PAGE EIGHT THE BLYTHEVILLE COURIER NEWS THE COURIER NEWS CO. . . H, W. HAINES, Publisher HARRY A. HAINES. Assistant Publisher A. A. FHEDRICK60N, Editor • »AUL D. HUMAN. Advertising Manager v SI 01 * ™" onal A*'"*}"'* Representatives: i Wallace Witmer Co, New York, Chicago, Detroit Atlanta. Memphis. BtYTHEVTLLE (ARK.) ., " Mcond cla! » matter at lh« post- office at Blythcvills. Arkansas, under «ct of Coni i«M. October 6, 1917. Member of' The Associated Preu SUBSCRIPTION RATES: Bjr carrier in the city of Blythcville or an» E!, i ^ .« l ° WD wher * can ' ler ' ervl « 1« m»ln- > Mined. 25c per week, i. By mall, within > .radius of 50 mlloj, »5.00 per jew, (250 for six months, 11.25 for three months; by mall outside 50 ml!« zone, (12.50 per year payable In advance. Meditations Barbs Carelewnew epoih beauty spot, when they happen to b* picnic spot.. • » • The toHv rfien k known h, (he club, h, be- l»n«. U m » hw (hl . th . <1|lW . u^ be| ^ ^ MM. • . ' • * • Who remember, when girls left horn, so they «ould nnoln * cigoret? «'« a douWe-cro^ « w , ( , htln , Oltn ^ ^ ilv» Moo4 to Hit Red Cr™». • • • Thre. Uiounnd people atfcnded » wedding in 0«lifornl«-and nobody noticed what th. groom WM .we* ring. Japan Earned Liberal Peace Germany, as Yet, Has Not Ag talkg progress in Bonn looking toward a "peace contract" for Western Germany, Allied statesmen need to remind themselves steadily that this is not Japan »1| over again. The Japanese won a'coricilialoi-y peace treaty because they earned it. They had taken important steps on Die road toward democracy. And they had aligned their, strategic Islands unmistakably on the side of the West in the stride •Kainat communism. There was no significant; opposition voice in Japan to thin oourae. The.Rtory is not exactly the same in Germany. Tu be sure, Chancellor Ada; n«u«r eeem* thoroughly genuine in his •spousal of the West's cause, and he is now working earnestly for the adoption of the peace contract proposals set forth in Washington. There can be little doubt, either, that Germans prefer the West to life with Joseph Stalin's Soviet Union. Sentiment /or communism in Western Germany is not strong. But there are many elements among the defeated Germans who do not approach relations with the \Vest in a fitting spirit of fairness and honest humility. Mostly, these are neo-Nazi groups busy fanning the .sliil-bunm.g nationalist flames. Yet, unfortunately, they also include some members of the German socialist Party, the Social Democrats—not the least of which is the party leader, Kurt Schumacher. Veteran observers appear to agree that Schumacher's devotion to liberal goals cannot be questioned. But on the other hand, long attention to' his public pronouncements makes evident a persistently powerful nationalistic tone winch cannot help but cast suspicion on nis general motives. Schumacher, in theory a friend of the West, contrives in virtually every instance to find something wrong with Allied proposals for Germany's future. No sensible people expect a defeated nation to love its conquerors, nor to pass by opportunities to complain. But neither do they look for such arrogance and unfair demand as we have had from Schumacher at every stage. He is now committed to opposing the peace contract terms currently under discussion. Whatever the avowed purity of his Purpose, the effect of his position is clearly damaging t o the West's efforts to forge a solid European front against Russia. We need Germany in this bitter contest, and thus must give more ground than we might otherwise wish to yield At lhat day .hall » „„„ Io4)k j, W| Mlkw> and hit tret shall h»ve rnpecl to I he Holy One ft Iwael.—lulah 11:7. * • ' * The olrter I grow-and i now stand upon the brink of eternity—the more comes back to me that Kntenw in the Matechlsm which I learned when a child, and the fuller and deeper it* meaning becomes, "What Is the chief end of man? To glor- Hy God and enjoy Him forever."-Thoma» Darlyle. to people who *o recently swaggered across a continent In brutal conquest. But we do not ne«d th« Germans «o badly that we must endure new bulryv ing. H is quite proper for u» to remind the Germans that they lost the war, that many of them were horribly bestial in prosecuting it, and that they cannot expect in a short space ot six year* to find the rest of the world forgetting what they did. They must earn their way back into the family of honomblt nations. Maybe They Had The Right Idea Four unarmed South Korean soldiert wandered into the neutral ? , O n« around Kaesongr the oilier day. They were a DDT squad. The United Nation! command declare* these fellows wandered over ths line by accident. Even the cynically skeptical Communist negotiators accept thin •toi'y. But we incline to a different view. We think the four knew what they were doing. They know where the insects are. Views of Others Army's Man-Power Jam New restrictions on draft deferments are expected as ths armed forcet enlarge their callupt this autumn and winter. A selective service spokesman hta explained Ui« anticipated change in regulation br laying tliat it will be difficult, to find 40.000 or SO.OOO men « month with only about 1,000,000 of the 18-1/J year old* entering th< man-power pool annually and the armed force, rejecting about 60 per Milt of those called up. The military establishment want* 46,000 in October. As a regular thing It cannot get that many without restricting deferment* but also lowering the physical and mental standards for inductees. I*a than 86,000 are reaching military ag« on a monthly basis, and th. 80 per cent rejections leave only about 34.DOO available, Including deferment* for education and essential work. Whatever Is done bo bring «p the number of military availablet, It Is quite clear that with the presently high rejection rate, selection service has little resemblance to universal military service and obviously Is no substitute nfc all for tin long projected universal military training for American youth. Apparently the armed services are in no hurry to Inckle the problem of training and using for noncombnt duty any large block of the young men who fail to meet the current standnrds for induction. But as long as they do not they must • xpect difficulties from time to time in finding mnn power for the 3,500,000-man military establishment that we expect to maintain. —NEW ORLEANS TIME8-PICAYUNB By Default The News would be remlst not to acknowledge the readiness with which Indiana's fen. Homer Capchart expressed personal willingness to appear on a TV debate with president Truman on the nature and effect* of the whole control bill, with no coaching. The President had publicized his letter to Cnpoharl in which he stated baldly that the Senator did not understand hi. own amendment lo the bill. The News, skeptical thai Mr. Truman understands the bill .suggested that the TV debate would be a fair test . Mr. Truman being silent, presumably th. Senator wins be clefoult. Only there is no prize In victory, u would be a great contribution to government if our American presidents, who cus- lommily speak without anybody being able lo challenge, would appear and answer questions. But they will not do so. The presidency it political capital. The President has a canned speech written for him delivers it. His party could put up somebody'who knows what It is ail about to do the talking but the somebody would be just another person. How many times did you ever listen to Sen Harry Truman? Or put faith in what he said? —DALLAS MORNING NEWS • ——••—^»«, An Old Story, But Still New tfwe SO THEY SAY There is ... entirely too much crime of a violent character perpetrated by college boyg. These activities are the result of a lack of control at the college Icvel.-J. Edgar Hoover, FBI director. * • » Retire? Why, boy. I'm young at 83! I'll retire when I'm old.-Daniel Oreenwald, "dean" o( New York auctioneers. * « • We can look forward with assurance toward the conquering and alleviation of many ot our remaining physical ills when the chemistry (of lile processes in plants and animals) is more fully understood.—Dr. N. Howcll Furman, of Princeton University. » » « We ought to cut out economic aid to Europe • . .those countries are already up to about U* per cent of their pre-war production capacity. If they can't stand on their tcet now, there is no u.'e kidding ourselves Into thinking they will do it later.-Sen. Waller F. George (D., Ga.). * » * The advice t give to young people is to study the labor movement, study It and then join tn th« great work it is doing.—Maurice Tobln, Secretary of Labor. LM» OF THAT WTO • cue LIVES ?«ju OOOHTA BE Cf , ^/ UMB tyfr m- Peter tdson't Washington Co/urn Italian Peace Treaty Is Proving Stumbling Block to Eisenhower WASHINGTON (NEA)—How to revise the Italian peace treaty is the number one International issue In Washington this week. Main reason for wanting to revise the treaty Ls to permit greater Italian rearmnmen and a larger Italian troop contribution to Genera Eisenhower's European army. The treaty limits Italy/s navy to two battle- «^ OU ^C: ers and auxiliary vessels. Italy is prohibited from building any new warships, aircraft carriers and submarines. The navy Is limited to 25.000 men. Italy's air force Is limited to 23000 men, 200 fighter aircraft and 1M transport planes. The army Is limited to 250,000 men and 200 tanks. These/ forces are obviously too small tor Italy's own defense In case of Communist aggression. Revision of these restrictions is ths principal business which has brought Italy's Prime Minister Alcid. de Qasperi to Washington. He Is also here to talk about settlement of the Trieste dispute with Yugoslavia, increasing Italian' emigration to reduce its unemployment admission of Italy to the United Nations and grentcr cooperation of Italy with other western European countries to promote economic development and a higher standard of living. If Premier At Gasperi could Just lake home with him an answer to the treaty revision question, his trip would be worth while. If he doesn't get this answer, nbont all he stands to lake home are good wishes and continued moral support from the American -government for the Ital- ian government. How Can Trealj Be At the start of Premier de Gasperi's talks with U. s. officials in Washington, international lawyers were pretty much up in the air and arguing among themselves over how the Italian peace treaty of 1947 could be revised. That Is legally. It could of course be renounced and a new treaty drawn up, without the arms restrictions. That's probably the way the Russians would do it, if it was to their advantage. But that's dirty diplomacy Treaties are made to be kept, not broken. The Italian treaty was signed by 20 allied powers. Three of them are Communist countries — Soviet Russia, White Russia and the Ukraine. Yugoslavia has broken with the Russians and the Russians aren't speaking to Nationalist China. Trying to get these five and the 15 other powers who are still allied to sit, down In a ne wpeace conference Is of course out of the question. The treaty itself makes little pro- •ision for revision. For the first IB months after the treaty WES: signed, the Big Four Ambassadors in Rome represented the allied powers in interpreting the treaty and dealing with the lew Italian government. That period has now long since passed. Article 87 of the treaty provides hat nny dispute concerning interrelation or execution of the treaty shall be relcrred to the Big Four Ambassadors. If they cannot settle :he dispute within two months It Is then referred to a two-member commission. If this commission dees not settle the dispute within one nonth. a third member mav be lamed by the UN Secretary General. But again, the rearmament question does not constitute a dispute over interpretation or execution of the Italian treaty. So this machinery can't be used. Treaty Makes No Provision For Revision What it boils down to Is that th treaty, negotiated during the ter of James F. Byrnes as Secretar of State, made no provision at a for revision. The allied powe would appear to be stuck with until some bright boy finds a wa out. . There it an interesting mor connected witii this. Suppose thi in 1946 Russia had agreed to German peace treaty on terms sin ilar to the Italian treaty. In th spring of 19W, Secretary Byrnes o: fered the Russians a 25-year guar anl*e against German rearmamen Russia's Foreign Minister Moloto turned it down, holding out for W-year guarantee and HO billlo reparations. But suppose the Russians ha taken the 25-year guarantee olfer ed by Secretary Byrnes. If the had, there would be even les chance lor getting German troo components In the European aim than there is for getting more Ital Ian divisions under General Eiscn hower. One solution now suggested is t have the Italians "volunteer" fo service under Ike, the same wa the Chinese Reds "volunteered" fo service In Korea. Another pitch might be to "ne gotlate" a new treaty with Italy the way the Japanese peace treat was handled, without a peace con ference. Or a new "peace contract might be made with Italy, ns now being considered for Germany. Sti: another possibility is to throw th whole question into the United Na tions. MONDAY, OCTOBER 1. » 8l once over lightly- A. A.Fre*1e*M» The cash value of our anem dollar may be > feeble thing bi th« squabbles over ownership o Jlven numbers of said buck are be Doming equal to and easily con lused with procedures expending Por a fleeting moment the othc day, i almost shed a big, jalty tea IN HOLLYWOOD BT F.RSK1NE JOHNSON NBA Slaff Correspondent HOLLYWOOD (NBA)—Guys nnd Dolls. Make way for the iic\v a- rding. shoolin', ropin* John Lund There was a steady diet of draw- Ing room parts for John until he bolted Paramount and took to the .ilains us a free-lance star in Ul's The Battle of Apache Pass" and 'Bronco Buster." But he still Isn't sure about himself astride a Hollywood nag. "In one picture they switched lOrses on me and gave me a big wild one." he grimaced. "In the ntddtc of my big dramatic scene the horse reared. I looked down and said In a high, falsetto voice •You stop that now." Vera-Ellen is sounding off on her determination to run Grccr Garsou some competition as a dramatic actress. Coming \ip for her when she completes her footwork with Fred Astalre in "Belle of New York- is "Glory Alley," a movie without a sisle bit ol toe-tapping, and Vera says: "The ethlbllcirt «ked the sturtio to *lve mr parls with more acting. I figure the lime to try ts when they want U. You force it otherwise." Marriage lor Vera, who has Inspired more than one swam to bend the knee? "I'm not looking fo love. If it happens—fine." Wants Serious Roles Clifton Webb has juked his bosses at Fox for a dramatic story In which he can discard the pursed- lip look, the lofty eyebrows and the "You peasants" air. From the first "Mr. Belvedere" to his current "Elopement." ihe Be* HOLLYWOOD a* Pace U 15 Years Ago In Blytheville Bennie Hcssie nnd Charley Barker shared honors in the poultry show of the Mississippi county Fair yesterday. George Workman, Jr., was taken to Campbell's Clinic after breaking his arm and shoulder In a tali from a boxcar. J. C. fails, Jr., has departed for Gulfuort. Miss., where he will attend Gulf Coast :\iiiiiaty Academy. •JACOBY ON BRIDGE By OSW.4LD .IACOBT Written for NEA Service This Hand Caused Lots of Confusion When the hand shown today was Slaved in the national championships at Washington. D. C.. two months ago, nearly every player who held the south cards became declarer at a contract of three no- tnimp. Most of them lived to re- grot It. The South hand Is a perfectly normal, but minimum, opening bid of one club. The trouble arises when \Vest ovcrcalls and North follows with a resonse or two diamonds. What should South do then? If he lids two vio-lnimp. he suggests a better hand than he really holds. The oniy other possibility, two spade*. U even worse, iinc« it Indi- catcs a good hand (which South doesn't have) and denies stopper in hearts (which South does have) Willingly or unwillingly, e acl South went to two no-trump, aftei which a raise by North to three no trump brought the bidding lo an end. The final contract wasn't par tlcularly sour, since It depends only on rinding the king of diamonds in the West hand. At most tables the play was shor and sharp. West opened the jack of hearts, and South won with the queen. South then took the dia ~ —i NOKTR » AQJSSI W«ST 4K8I BAST AOJT *107I «K54 SOUTH (») 4A105J VKQJ 4>87 Neither «M« vnl. We* North 3N.T. Pw« P» J NT. Put Past Openlnj lead—« I mond lincspe, and East triumphantly won with the king. A heart return hen allowed West lo run lour more Iricks. .setting the contract. South could easily win the rest with top « r i V?k th .? bhcl! sults snd lhe rest of the diamonds. At a few tables the result was even worse for poor South. He managed to go down three tricks Instead of only one. u w « Just a question of running up against a defender who WM willing to |iv« south enough Th. DOCTOR SAYS By EDWIN P. JORDAN, M D Written for NBA Service A conscientious businessman who wants to keephimself In th est possible health for the sak f his family and his buslnes ssociates. wants to know how otic ? should visit his doctor and hav routine physical examination Th uestion is a good one but th rawer is difficult. A routine physical examination annot absolutely (fiiarantee health or even always prove that n bscure disorder is present. Nevertheless this does not mean lat the periodic physical checkui not worth-while. How often i hould take place depends upon ie age and physical condition o he patient, hi s occupation, and th udgment of the physician What tests should be made a he time also have to be left to the nystcian, since it Is Impossible to i e ^ Ver ^ emeelv * t >te test which m the books. From the patient' omt of view, therefore, he or she ust take the advice of the physi an, consulted with regard to how tten routine checkups should be ,nsfsl. and °' Wha ' they «"»** A person who visits the doctor "gularly should report any symn- ms or iusplcious signs which de- Tss I"™ ' he ' aSfc visit - Galn Examination of the blood nres- ire; should be included In cverj utme examination of grownups few simple laboratory tests on e blood and urine are RI lade also. Many Special Test, UP to this point, the routine pnysical examination Is fairly 5 im"£• "<»«ver, there are so many oeclal tests possible that It would ot be practical to apply them to »ery person once or twice a year How often, for example, should . be necessary to take a basa jetabohc test, an X-ray of the stomach, an electrocardiogram, or "•caminatton of the chemistry of ,, " •""- viiciuifttiv Ul the blood? Such tests as these cannot be included in routine examinations unless there is some particular reason to do so They would cost too much and take too "iuch time. The use of reasonable methods ol phiysical examination and such tests as seem to be Indicated reveal many disease conditions In their early stages. This, of course is of enormous help In treatment as almost anything is easier to cure at the beginning than when It is far advanced. rope to hang himself. At the second trick South led a low diamond and finessed dummy's jueeu. And a few East players refused the trick: without the slightest hesitation! A very simple defensive play, which can hardly lose and will often gain. Declarer naturally gets ambitious »hen he thinks the diamond fi- h%h ° nsidc ' He gets to his han(J h the ace of spades and repeats he dimand finesse. Then East takes the ta,g of diamonds, whereupon the defenders can take not only four heart tricks but also two spad J f "?' monetllr y difficulties a pie of branches of government having. It took a while toiSp the Issue from the confusion, but won appeared that the issue confusion. It still isn't clear er it's confused confusion o using confusion and I don't " getung a " ttle Well, it seenu that In the mldstl of probes about gifts and bribe.! ana suspended Internal Revenue! colUctors and hard-tlmes storied from congressmen, the Senate up* I and votes to unexcmpt taxwise thel expense accounts of Harry T., Veepl Albcn and all lawgivers. f This was a bit of a surprise, con-1 slderlng the sad tales some ccn-l •jressmen had been disjwmmgl 'bout the dimculty M existing oil wages that yokels such PS I contemplate with a dark green envy • Then, before the Senate has half I .chance to cop a decent headline! •ith this move, Harry Truman ask.f Congress to whip up a law requir-l mg all federal f o i k _ elected, ap-l pointed, hired or in-Iaws-to lull publicly their sources of incomdftl It's over 110,000. TPI Needless to say. a goodly number f m Congress gagged on this morsel But, in the House, the boys got! their strength back long enough I later In the day to assuage their I aching paychecks by voting to gjy»l each member and committee Ux»\ with which to procure "electrics! or mechanical" office equipment I All in all, It was quite a day Jor the lawmakers. But by the time one gets the algebraic sum of .111 this toted up, one finds the minus, es prevailing. In the first place, the Senate. In I being harsh with currently tax-Ire, expense allowances, set the execution date for such exemptions u Jan. 3, 1953. By this considerably! future date, either the need for tax I •evenue will have been abated tof he point where Senators will feel I ree to restore the exemptions or| ta the meantime they vote them- I selves raises to cover this loss in I net Income. Assuming, that Is, House conferees amen this amend- • ment to the tax bill, and I douit hat they will. Congressional committee* are low laboring over a separate*}!! to raise lawmakers' salaries-^eems hese guys are hell-bent on avoid- ng re-election—so the odds favor* at least a third of the above crys-l al-gazing. Harry Truman's maEnanimou esture In seeking an annual x-ray f official bank accounts Is pureijt political rocket fired to divert at4 ention from his threadbare de-j enses. We elect us a president ne* 'ear. and everything coming frcm Harry and the boys from now tili next November must be filtered. hrough this fact In order to siitl he nuggets out of the mud. Even if Congress would go along 'ith this, which is as unlikely si n income tax reduction, such a Ia» •ould be roughly as enforceable a*a rohibition. The net result would e to learn several new ways to ':in an old cat. When so many private citizens re lymg through their dentures to ie Internal Revenue Bureau dgh larch 15, it's somewhat ridicuKa o expect a candid admission of ev- ry.Incoming dime from one partic- iar group. Deposit slips, cancelled leeks and signed receipts are not enerally associated with bribes and o Form low hints much about th« ontents of one's deposit box mat- ess or sock. Anyway, Harry's suggestion Is k ocfc from a man in a helluva assy house. Cultural Centa HORIZONTAL I Depicted famous cultural center, the British . 7 It is located in • 13 Interstice 14 Sedative 15 Uncooked 16 Daughter of Tantalus 18 Falsehood 19 Atop 20 Touch Ing 22 Hypothetical force 13 French river 25 Demolish 27 Fasten 28 Retired 29 Parent SO Written form of Mistci 31 Not (prefix) 32 Italian river 33 Nimbus 25 Narrow way 38 Baking compartment In a stove 59 Paradise 40 Month (ab.) 41 Egyptian beetle! 47 Near 48 Per form 50 Japanese seaport M Exist 52 French painter M Click beetle U Root form of * word S7 Snow VERTICAL 1 Abandon 2 Astronomy muse 3 Stitch 4 Daybreak (comb, form) 5 Forearm bone € Principal 7 Part of ear 8 Unclose 9 Nickel (symbol) 10 Split, pulse 11 Indolent 12 Required 17 Giant king of Bashan 20 Columns shaped Uk* men 21 Crushes 24 Figure of speech 26 At large 33 Tribute 34 Shore bird 36 Closer 37 Comes in 42 Lake in Italy 43 Solar disk 44 Sun god 4 5 Greek god oJ war 46 Mass < 49 Attempt 51 Goddess of infatuation 53 Mystic ejaculation 55 Three-toed sloth iltiif'-'lr^-t^-r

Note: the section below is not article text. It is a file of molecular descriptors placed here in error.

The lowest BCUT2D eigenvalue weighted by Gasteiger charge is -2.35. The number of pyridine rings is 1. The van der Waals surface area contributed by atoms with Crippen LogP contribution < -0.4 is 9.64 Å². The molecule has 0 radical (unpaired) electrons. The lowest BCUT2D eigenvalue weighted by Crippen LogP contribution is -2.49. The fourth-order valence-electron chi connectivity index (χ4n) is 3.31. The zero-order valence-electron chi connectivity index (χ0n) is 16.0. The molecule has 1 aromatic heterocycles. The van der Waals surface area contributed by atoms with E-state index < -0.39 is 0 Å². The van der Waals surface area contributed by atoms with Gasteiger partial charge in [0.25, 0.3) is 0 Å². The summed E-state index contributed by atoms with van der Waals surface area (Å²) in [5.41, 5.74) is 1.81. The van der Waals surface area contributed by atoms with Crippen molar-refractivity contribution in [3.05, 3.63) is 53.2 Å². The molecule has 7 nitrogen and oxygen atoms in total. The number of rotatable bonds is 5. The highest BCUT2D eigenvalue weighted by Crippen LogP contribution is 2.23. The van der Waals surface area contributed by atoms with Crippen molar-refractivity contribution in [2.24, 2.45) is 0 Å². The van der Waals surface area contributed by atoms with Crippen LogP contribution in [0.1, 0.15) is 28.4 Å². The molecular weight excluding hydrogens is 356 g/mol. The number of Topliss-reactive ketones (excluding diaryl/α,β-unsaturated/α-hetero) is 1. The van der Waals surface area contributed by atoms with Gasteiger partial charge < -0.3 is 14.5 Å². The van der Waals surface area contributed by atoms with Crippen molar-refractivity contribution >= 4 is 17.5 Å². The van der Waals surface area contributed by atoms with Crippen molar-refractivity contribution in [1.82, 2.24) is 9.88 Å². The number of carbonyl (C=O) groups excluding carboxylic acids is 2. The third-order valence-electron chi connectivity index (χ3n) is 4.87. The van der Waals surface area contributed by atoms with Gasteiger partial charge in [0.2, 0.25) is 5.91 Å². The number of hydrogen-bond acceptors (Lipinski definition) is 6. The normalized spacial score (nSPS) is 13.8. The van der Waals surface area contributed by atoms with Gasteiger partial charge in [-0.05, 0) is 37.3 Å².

What members have found on this page

Get access to Newspapers.com

  • The largest online newspaper archive
  • 8,800+ newspapers from the 1700s–2000s
  • Millions of additional pages added every month

Try it free